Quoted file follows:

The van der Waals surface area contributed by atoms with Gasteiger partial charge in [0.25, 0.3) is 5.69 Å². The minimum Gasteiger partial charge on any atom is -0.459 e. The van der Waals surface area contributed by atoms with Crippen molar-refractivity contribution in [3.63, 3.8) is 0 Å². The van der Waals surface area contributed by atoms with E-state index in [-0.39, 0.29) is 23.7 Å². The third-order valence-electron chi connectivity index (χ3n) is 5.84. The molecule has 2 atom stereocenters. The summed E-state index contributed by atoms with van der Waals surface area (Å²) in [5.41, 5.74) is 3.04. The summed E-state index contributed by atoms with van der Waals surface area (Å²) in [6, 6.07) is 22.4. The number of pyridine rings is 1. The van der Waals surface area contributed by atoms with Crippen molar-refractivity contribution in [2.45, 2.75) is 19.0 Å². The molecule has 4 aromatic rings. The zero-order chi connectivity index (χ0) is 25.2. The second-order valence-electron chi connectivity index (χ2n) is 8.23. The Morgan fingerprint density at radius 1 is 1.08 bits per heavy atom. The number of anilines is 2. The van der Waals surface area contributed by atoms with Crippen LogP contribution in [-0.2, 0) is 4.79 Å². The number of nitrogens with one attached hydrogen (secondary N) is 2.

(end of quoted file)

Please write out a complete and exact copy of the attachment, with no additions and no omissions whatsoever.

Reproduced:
The van der Waals surface area contributed by atoms with Gasteiger partial charge in [0.25, 0.3) is 5.69 Å². The minimum Gasteiger partial charge on any atom is -0.459 e. The van der Waals surface area contributed by atoms with Crippen molar-refractivity contribution in [3.63, 3.8) is 0 Å². The van der Waals surface area contributed by atoms with E-state index in [-0.39, 0.29) is 23.7 Å². The third-order valence-electron chi connectivity index (χ3n) is 5.84. The molecule has 2 atom stereocenters. The summed E-state index contributed by atoms with van der Waals surface area (Å²) in [5.41, 5.74) is 3.04. The summed E-state index contributed by atoms with van der Waals surface area (Å²) in [6, 6.07) is 22.4. The number of pyridine rings is 1. The van der Waals surface area contributed by atoms with Crippen molar-refractivity contribution in [2.45, 2.75) is 19.0 Å². The molecule has 4 aromatic rings. The zero-order chi connectivity index (χ0) is 25.2. The second-order valence-electron chi connectivity index (χ2n) is 8.23. The Morgan fingerprint density at radius 1 is 1.08 bits per heavy atom. The number of anilines is 2. The van der Waals surface area contributed by atoms with Crippen LogP contribution in [-0.2, 0) is 4.79 Å². The number of nitrogens with one attached hydrogen (secondary N) is 2.